Very few things in business are permanent. Successful companies must constantly evaluate their business strategies, marketing approaches, hiring practices, prices, budgets, and so much more. This allows them to make sure they are staying current with what the market wants so they can remain competitive.
The same applies to your knowledge management strategy. The processes you first establish simply won’t work forever, and technology that was once good enough may no longer cut it—especially if and when you experience things like rapid growth, a merger or acquisition, or an aging workforce.
To ensure that your knowledge management strategy continues to serve you and your employees well—allowing them to easily search for and find the information they need to successfully perform their roles—use the following four opportunities to reevaluate your process and technology.
The Business Has Gone Through a Merger or Acquisition
During a transaction like a merger or acquisition, a business can change considerably. According to research, an average of 30% of employees are deemed redundant after a merger or acquisition in the same industry. That, unfortunately, usually means layoffs.
But even if there are no layoffs, there are often big changes that affect the composition of the workforce. For example, a new executive team may be appointed, departments may be restructured, and some employees may take on new or different responsibilities.
To accommodate these changes, you may need to revisit your knowledge management strategy. For example, you may need to capture new company processes and policies in your system, consolidate knowledge assets from separate platforms, and publish updated information about the newly formed company.
A Large Portion of the Workforce is Gearing Up to Retire
Companies already have to contend with the Great Resignation, with employees quitting their jobs at a higher rate than ever before. But there’s another trend that may contribute to a large portion of a workforce leaving a company: early retirement.
Up until 2019, about 2 million Baby Boomers retired each year; however, that number jumped to 3.2 million in 2020. The COVID-19 pandemic made many realize that they could live a happier and more fulfilled life by leaving their jobs. In a Coventry survey, 75% of respondents said they were planning to retire early.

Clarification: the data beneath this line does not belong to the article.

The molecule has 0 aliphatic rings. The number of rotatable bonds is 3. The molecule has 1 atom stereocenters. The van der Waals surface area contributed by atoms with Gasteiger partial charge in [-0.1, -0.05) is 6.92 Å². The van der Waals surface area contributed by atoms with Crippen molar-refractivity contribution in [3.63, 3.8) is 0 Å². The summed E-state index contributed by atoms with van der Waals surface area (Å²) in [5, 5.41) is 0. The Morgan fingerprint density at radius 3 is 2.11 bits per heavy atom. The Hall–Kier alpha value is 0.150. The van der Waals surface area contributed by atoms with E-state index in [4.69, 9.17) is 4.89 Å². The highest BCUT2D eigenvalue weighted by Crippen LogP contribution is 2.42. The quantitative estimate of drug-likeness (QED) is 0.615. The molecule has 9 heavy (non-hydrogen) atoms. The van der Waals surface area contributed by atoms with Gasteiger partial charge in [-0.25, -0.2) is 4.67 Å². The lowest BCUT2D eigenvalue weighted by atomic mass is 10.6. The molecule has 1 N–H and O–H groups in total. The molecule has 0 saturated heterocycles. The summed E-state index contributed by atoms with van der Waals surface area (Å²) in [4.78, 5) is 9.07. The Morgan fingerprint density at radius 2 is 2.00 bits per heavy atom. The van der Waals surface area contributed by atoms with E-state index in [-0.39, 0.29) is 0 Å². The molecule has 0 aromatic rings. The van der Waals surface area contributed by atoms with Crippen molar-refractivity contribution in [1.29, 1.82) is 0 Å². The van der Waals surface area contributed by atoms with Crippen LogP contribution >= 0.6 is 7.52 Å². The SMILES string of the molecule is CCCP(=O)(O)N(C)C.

For companies who have a workforce that skews older, this can introduce a significant challenge. Seasoned workers—such as Boomers, who spend an average of over eight years at a job—tend to hold a lot of institutional knowledge. If you don’t record that information somewhere, it will leave the company completely when those workers retire. By reevaluating your knowledge management strategy now, before a mass exodus of retirees, you can make sure you preserve the knowledge of your most experienced employees, so you have it ready for the new hires joining your company.
The Business is Growing and Ramping Up Hiring
On the other side of the coin, there are many reasons why your company may be growing and actively recruiting new talent. According to the Bureau of Labor Statistics, there are 10.7 million job openings, and, as mentioned previously, many companies are contending with Boomers’ plans to retire early. Or your company may simply be experiencing organic growth, and you need to hire the workforce necessary to maintain your current levels of service and operations.
In any case, if you have plans to boost your hiring efforts, now is the time to take a closer look at your knowledge management strategy and platform. A solid strategy can help your new employees easily connect with the knowledge they need to get up to speed quickly, so they can spend less time searching for information and more time serving your customers. Plus, it puts frequently asked questions in one central location, so all employees know exactly where to find information when they feel unsure.
As an added benefit, establishing a knowledge management strategy ahead of a major hiring effort can increase social collaboration across your teams, which means the new hires will be more quickly integrated into your workforce—which can lead to happier, more engaged employees. And that is essential for a quickly growing company.
The Company Is Introducing a New Initiative, Product, or Service
Any time a company significantly shifts its offerings can be a good opportunity to revisit its existing knowledge management strategy. With the addition of a new initiative, product, or service, you often need to provide employees with updated policies, procedures, and best practices, as well as a space for those staff members to share their knowledge around the new offering as they gain more experience with it.
Without an up-to-date knowledge management strategy in place, information around this new product or service may get lost or miscategorized within your current system. And this can make it difficult for employees—especially new hires who already aren’t familiar with internal company knowledge—to provide customers and co-workers with accurate, helpful information.
Knowledge management is an important component of business success—if you allow your strategy to evolve alongside your business. By using these opportunities to revisit your strategy, you can make sure that your knowledge management system will continue to serve your employees and your company, no matter the challenges and opportunities you face.